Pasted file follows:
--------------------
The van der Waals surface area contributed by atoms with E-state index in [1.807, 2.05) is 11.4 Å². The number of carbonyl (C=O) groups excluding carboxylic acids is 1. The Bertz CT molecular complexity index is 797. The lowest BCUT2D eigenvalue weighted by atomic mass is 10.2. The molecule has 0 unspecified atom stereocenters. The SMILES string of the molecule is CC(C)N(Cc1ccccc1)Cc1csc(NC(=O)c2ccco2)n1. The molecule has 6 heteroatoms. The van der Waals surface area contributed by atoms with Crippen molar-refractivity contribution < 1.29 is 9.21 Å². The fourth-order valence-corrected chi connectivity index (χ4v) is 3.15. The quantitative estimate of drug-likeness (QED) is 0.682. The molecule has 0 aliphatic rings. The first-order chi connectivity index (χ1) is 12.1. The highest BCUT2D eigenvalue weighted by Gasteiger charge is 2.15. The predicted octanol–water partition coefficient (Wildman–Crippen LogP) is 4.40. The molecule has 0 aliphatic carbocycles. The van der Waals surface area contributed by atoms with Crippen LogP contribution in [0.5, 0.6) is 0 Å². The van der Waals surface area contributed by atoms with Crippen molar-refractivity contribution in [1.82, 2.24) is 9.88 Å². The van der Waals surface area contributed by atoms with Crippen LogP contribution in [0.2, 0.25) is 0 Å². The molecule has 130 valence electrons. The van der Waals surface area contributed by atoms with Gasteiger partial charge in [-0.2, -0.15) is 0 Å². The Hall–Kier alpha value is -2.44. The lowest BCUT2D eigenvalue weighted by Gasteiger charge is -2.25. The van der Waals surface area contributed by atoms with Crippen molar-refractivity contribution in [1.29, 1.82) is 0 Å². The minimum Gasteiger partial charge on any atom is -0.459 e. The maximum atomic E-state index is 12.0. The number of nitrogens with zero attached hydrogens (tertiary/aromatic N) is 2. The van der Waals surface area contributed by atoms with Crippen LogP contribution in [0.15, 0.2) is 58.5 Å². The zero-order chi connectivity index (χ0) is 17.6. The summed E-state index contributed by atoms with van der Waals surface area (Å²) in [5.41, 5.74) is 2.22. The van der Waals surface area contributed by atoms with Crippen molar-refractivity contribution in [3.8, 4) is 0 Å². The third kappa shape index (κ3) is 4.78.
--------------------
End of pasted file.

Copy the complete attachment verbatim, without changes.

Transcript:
The van der Waals surface area contributed by atoms with E-state index in [1.807, 2.05) is 11.4 Å². The number of carbonyl (C=O) groups excluding carboxylic acids is 1. The Bertz CT molecular complexity index is 797. The lowest BCUT2D eigenvalue weighted by atomic mass is 10.2. The molecule has 0 unspecified atom stereocenters. The SMILES string of the molecule is CC(C)N(Cc1ccccc1)Cc1csc(NC(=O)c2ccco2)n1. The molecule has 6 heteroatoms. The van der Waals surface area contributed by atoms with Crippen molar-refractivity contribution < 1.29 is 9.21 Å². The fourth-order valence-corrected chi connectivity index (χ4v) is 3.15. The quantitative estimate of drug-likeness (QED) is 0.682. The molecule has 0 aliphatic rings. The first-order chi connectivity index (χ1) is 12.1. The highest BCUT2D eigenvalue weighted by Gasteiger charge is 2.15. The predicted octanol–water partition coefficient (Wildman–Crippen LogP) is 4.40. The molecule has 0 aliphatic carbocycles. The van der Waals surface area contributed by atoms with Crippen LogP contribution in [0.5, 0.6) is 0 Å². The van der Waals surface area contributed by atoms with Crippen molar-refractivity contribution in [1.82, 2.24) is 9.88 Å². The van der Waals surface area contributed by atoms with Crippen LogP contribution in [0.2, 0.25) is 0 Å². The molecule has 130 valence electrons. The van der Waals surface area contributed by atoms with Gasteiger partial charge in [-0.2, -0.15) is 0 Å². The Hall–Kier alpha value is -2.44. The lowest BCUT2D eigenvalue weighted by Gasteiger charge is -2.25. The van der Waals surface area contributed by atoms with Crippen molar-refractivity contribution in [1.29, 1.82) is 0 Å². The minimum Gasteiger partial charge on any atom is -0.459 e. The maximum atomic E-state index is 12.0. The number of nitrogens with zero attached hydrogens (tertiary/aromatic N) is 2. The van der Waals surface area contributed by atoms with Crippen LogP contribution in [0.15, 0.2) is 58.5 Å². The zero-order chi connectivity index (χ0) is 17.6. The summed E-state index contributed by atoms with van der Waals surface area (Å²) in [5.41, 5.74) is 2.22. The van der Waals surface area contributed by atoms with Crippen molar-refractivity contribution in [3.8, 4) is 0 Å². The third kappa shape index (κ3) is 4.78.